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Ted Hallock audio recordings
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Ted Hallock audio recordings

  • SR 24523
  • Collection
  • 1966 - 1993

This collection of audio recordings consists predominantly of political advertising work created or managed by Ted Hallock for his public relations agency. Most of the materials are open-reel tapes and date from the late 1960s to the mid-1980s. All but two recordings in the collection are unprocessed.

The processed recordings consist of interviews conducted in 1968 and circa 1975. The 1968 interviews were conducted by an unidentified woman with staffers for U.S. Senator Wayne Morse's re-election campaign. Also on the reel tape with the staff interviews are variations of political ads, produced by Hallock's company, for the Morse campaign. The interview conducted circa 1975 was with Aaron Brown, who became the first black judge in Oregon in 1969 and later served as a judge on the Multnomah County District Court. The interview was conducted by an unidentified woman for Grassroot News Northwest.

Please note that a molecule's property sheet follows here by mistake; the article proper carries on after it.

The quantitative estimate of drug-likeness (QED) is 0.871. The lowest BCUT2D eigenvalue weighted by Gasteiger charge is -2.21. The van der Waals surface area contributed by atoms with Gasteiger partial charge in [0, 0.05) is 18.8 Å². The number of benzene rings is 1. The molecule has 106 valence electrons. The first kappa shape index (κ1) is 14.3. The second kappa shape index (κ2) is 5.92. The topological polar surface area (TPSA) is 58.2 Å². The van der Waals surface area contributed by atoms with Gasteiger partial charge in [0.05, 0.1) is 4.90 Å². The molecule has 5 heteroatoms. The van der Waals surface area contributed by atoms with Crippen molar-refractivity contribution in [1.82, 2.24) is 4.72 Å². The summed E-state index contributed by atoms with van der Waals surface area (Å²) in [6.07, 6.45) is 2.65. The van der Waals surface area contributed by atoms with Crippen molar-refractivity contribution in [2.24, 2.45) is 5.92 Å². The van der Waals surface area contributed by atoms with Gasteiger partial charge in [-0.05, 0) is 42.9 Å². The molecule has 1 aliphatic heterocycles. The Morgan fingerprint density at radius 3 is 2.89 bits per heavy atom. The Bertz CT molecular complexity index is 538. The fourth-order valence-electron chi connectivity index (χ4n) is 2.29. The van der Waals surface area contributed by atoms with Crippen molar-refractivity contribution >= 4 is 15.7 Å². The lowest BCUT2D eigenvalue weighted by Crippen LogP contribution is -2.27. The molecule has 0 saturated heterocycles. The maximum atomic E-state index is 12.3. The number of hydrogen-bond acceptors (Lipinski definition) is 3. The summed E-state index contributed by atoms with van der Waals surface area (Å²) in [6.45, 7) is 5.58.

Unprocessed recordings in the collection include political campaign materials for Oregon politicians such as Ted Kulongoski, Jim Weaver, Les AuCoin, Wayne Morse, Bob Straub, Mike Lindberg, Connie McCready, John Kitzhaber, and Bob Duncan. The recordings also include advertisements on political topics including sales taxes, ballot measures regarding zoo funding, and the Oregon Department of Environmental Quality. There are also business advertisements, including ads for Douglas Community Hospital, Bidwell & Co., and John's Landing.

Hallock, Ted

Interviews with Wayne Morse campaign staff